In last month’s column, we examined the mechanism of the bathroom issue. How does this manifest in real life situations? I cite examples, which have occurred, or are occurring, within the previous six months. These incidents are drawn from four different states: Maryland, Massachusetts, Iowa and Maine. The last involves schools and students and how trans kids are discriminated against within the context of bathroom usage. The first two are somewhat larger in scope.
In the Commonwealth of Massachusetts, SB 1722 was sent by the legislature to committee — a euphemism for being “dead in the water.” It suffered this ignoble defeat as a result of a propaganda campaign promulgated by MassResistance which distributed its 125 page diatribe amongst members of the theocratic right railing against SB 1722. The bathroom issue is part of its “Public Accomodations” section. This transphobic organization fears the law will curtail their freedom to discriminate.
“Our public schools, businesses, public accommodations (which may include churches), your employers and insurers, will all be forced to yield to yet-undefined perversions, protected by law,” the MassResistance document reads. “So does a man who dresses as a woman have the right to use the ladies’ room? If Bill H1722 is passed, yes. That’s because if he ‘identifies’ as a woman, he is a woman (according to transgender advocates). Therefore, it’s not a man using the ladies’ room. It’s a woman, even if there’s a male organ. So no one has any grounds for complaint. And if you (or the management of the building in question) do complain (once this bill passes), you’ll be guilty of unlawful ‘treatment’ discrimination.”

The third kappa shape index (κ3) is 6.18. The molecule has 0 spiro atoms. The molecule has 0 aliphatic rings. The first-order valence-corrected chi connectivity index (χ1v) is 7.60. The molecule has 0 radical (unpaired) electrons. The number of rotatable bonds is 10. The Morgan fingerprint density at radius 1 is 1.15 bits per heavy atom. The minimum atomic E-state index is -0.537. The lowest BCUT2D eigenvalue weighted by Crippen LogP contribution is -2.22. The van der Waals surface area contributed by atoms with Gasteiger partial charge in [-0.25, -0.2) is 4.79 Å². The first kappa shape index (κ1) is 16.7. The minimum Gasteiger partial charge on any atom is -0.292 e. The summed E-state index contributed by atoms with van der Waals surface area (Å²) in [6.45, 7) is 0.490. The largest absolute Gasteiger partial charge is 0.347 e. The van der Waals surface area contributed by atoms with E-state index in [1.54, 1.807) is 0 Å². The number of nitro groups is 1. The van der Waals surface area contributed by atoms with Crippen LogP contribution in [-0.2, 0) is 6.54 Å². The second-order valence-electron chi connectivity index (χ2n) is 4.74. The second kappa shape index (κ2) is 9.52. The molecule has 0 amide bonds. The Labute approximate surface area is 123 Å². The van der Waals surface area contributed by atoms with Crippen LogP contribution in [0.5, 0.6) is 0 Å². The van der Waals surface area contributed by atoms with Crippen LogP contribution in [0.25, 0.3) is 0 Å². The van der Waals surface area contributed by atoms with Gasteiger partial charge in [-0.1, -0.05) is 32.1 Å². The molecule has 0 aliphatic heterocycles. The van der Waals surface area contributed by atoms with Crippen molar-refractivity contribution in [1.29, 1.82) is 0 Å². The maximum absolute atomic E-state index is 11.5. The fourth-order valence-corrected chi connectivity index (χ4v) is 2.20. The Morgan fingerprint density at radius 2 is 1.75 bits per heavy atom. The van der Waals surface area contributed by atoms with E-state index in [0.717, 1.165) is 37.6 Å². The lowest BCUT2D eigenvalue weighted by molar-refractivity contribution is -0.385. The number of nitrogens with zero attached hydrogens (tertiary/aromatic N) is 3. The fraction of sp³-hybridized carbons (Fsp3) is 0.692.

The fear this document engenders is palpable.
Montgomery County, Md., is engaged in an ongoing fight to keep legislation it enacted in February from going the same way as happened in Massachusetts. The antagonist in this battle is a group calling itself Citizens for a Responsible Government (CRG). They have gathered 30,000 signatures on a petition to have the measure brought to a public referendum in November. Again, a large part of their argument is based on the propagation of fear.
Susan Jamison, attorney for CRG, has stated “The truth is that, unless our referendum effort is successful, any transgender could enforce his rights under this law in a court of law(in February) and, relying on the plain reading of the statute, obtain entry into female locker rooms and restrooms with little to stop him or the many who would follow.”
CRG president Ruth Jacobs averred, “The issue affects the privacy of women and children.”
“Our primary objection is the impact this has on every other citizen in Montgomery County,” said Michelle Turner, a spokeswoman for the?group. “This legislation affects or was written for less than 1 percent of the population, with total disrespect for the safety, well-being and rights of everyone else.”
Ike Leggett, a Montgomery County city executive has been quoted as saying, “No longer will women and girls be able to feel completely safe in the most private and personal bathroom and locker facilities of schools, public pools, malls, stores, health clubs, restaurants and other such public places throughout the county.” This really sums up the dread CRG has hoped to instill.